Garmin Routes now here;
On Sunday next – April 14th , we host the 5th edition of this fun but challenging club event.
This year we are adding an MTB route for those of you who ride on the dark side…baggy shorts will be de rigeur for a few in this group…
The Paris–Roubaix is a one-day professional bicycle road race in northern France, starting north of Paris and finishing on the Belgian frontier. It is one of cycling’s oldest races, and is one of the ‘Monuments‘ or classics of the European calendar, and contributes points towards the UCI World Ranking.
The 2016 edition is scheduled for April 8, 2017.
The Paris–Roubaix is famous for rough terrain and cobblestones, or pavé (setts),[n 1] being, with the Tour of Flanders, E3 Harelbeke and Gent–Wevelgem, one of the cobbled classics. It has been called the Hell of the North, a Sunday in Hell (also the title of a film about the 1976 race), the Queen of the Classics or la Pascale: the Easter race. Since 1977, the winner of Paris–Roubaix has received a sett (cobble stone) as part of his prize.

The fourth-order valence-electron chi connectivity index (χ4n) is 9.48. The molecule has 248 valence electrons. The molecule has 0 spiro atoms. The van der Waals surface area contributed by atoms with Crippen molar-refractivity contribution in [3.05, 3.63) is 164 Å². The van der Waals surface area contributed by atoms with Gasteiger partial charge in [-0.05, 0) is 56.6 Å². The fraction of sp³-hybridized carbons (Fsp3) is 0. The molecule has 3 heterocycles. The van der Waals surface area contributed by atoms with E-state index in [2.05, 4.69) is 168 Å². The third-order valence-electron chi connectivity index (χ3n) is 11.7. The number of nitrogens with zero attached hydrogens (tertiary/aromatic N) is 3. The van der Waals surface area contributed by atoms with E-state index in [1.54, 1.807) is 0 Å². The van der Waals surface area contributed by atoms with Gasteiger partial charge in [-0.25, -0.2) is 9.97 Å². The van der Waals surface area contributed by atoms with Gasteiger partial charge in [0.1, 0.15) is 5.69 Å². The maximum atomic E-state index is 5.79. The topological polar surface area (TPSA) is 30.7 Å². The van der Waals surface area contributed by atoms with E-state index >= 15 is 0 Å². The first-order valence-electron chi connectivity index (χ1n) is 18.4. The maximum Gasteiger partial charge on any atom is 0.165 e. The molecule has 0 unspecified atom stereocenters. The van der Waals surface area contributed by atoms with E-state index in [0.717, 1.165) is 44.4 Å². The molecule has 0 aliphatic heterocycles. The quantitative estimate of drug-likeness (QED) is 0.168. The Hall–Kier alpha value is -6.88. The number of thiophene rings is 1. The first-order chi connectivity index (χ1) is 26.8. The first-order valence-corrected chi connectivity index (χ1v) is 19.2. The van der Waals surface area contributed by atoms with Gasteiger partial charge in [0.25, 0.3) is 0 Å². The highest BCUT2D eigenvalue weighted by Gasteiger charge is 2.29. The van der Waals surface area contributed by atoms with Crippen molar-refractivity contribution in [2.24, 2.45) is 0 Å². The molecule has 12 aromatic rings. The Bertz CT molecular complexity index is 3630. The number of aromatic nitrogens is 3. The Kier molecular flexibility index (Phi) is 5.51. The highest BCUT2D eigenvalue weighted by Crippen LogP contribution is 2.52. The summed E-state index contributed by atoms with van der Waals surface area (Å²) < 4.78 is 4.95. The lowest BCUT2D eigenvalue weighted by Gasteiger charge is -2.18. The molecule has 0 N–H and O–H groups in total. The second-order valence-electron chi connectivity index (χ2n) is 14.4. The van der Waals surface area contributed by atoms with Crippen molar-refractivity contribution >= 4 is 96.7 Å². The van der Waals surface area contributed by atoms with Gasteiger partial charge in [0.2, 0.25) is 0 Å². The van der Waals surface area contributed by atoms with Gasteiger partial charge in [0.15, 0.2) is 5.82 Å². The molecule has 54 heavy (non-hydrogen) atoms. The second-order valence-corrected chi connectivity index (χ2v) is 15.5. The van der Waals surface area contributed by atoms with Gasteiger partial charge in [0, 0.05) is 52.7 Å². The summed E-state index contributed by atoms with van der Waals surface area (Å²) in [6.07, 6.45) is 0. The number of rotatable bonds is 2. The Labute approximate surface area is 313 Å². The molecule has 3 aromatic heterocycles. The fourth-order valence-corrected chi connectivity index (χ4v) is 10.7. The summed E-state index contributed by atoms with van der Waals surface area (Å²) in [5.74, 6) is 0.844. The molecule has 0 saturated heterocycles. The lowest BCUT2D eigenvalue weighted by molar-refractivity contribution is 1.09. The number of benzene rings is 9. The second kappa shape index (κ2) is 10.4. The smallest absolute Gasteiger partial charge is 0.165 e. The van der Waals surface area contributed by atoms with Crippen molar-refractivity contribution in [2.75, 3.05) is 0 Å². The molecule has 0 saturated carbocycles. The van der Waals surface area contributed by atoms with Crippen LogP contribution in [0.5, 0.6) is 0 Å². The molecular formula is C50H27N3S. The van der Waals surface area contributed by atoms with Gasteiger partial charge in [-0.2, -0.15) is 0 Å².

The terrain has led to the development of specialised frames, wheels and tyres. Punctures and other mechanical problems are common and often influence the result. Despite the esteem of the race, some cyclists dismiss it because of its difficult conditions. The race has also seen several controversies, with winners disqualified.
From its beginning in 1896 until 1967 it started in Paris and ended in Roubaix; in 1966 the start moved to Chantilly; and since 1977 it has started in Compiègne, about 85 kilometres (53 mi) north-east of the centre of Paris. The finish is still in Roubaix. The race is organised by the media group Amaury Sport Organisation annually in mid-April.
The course is maintained by Les Amis de Paris–Roubaix, a group of fans of the race formed in 1983. The forçats du pavé seek to keep the course safe for riders while maintaining its difficulty.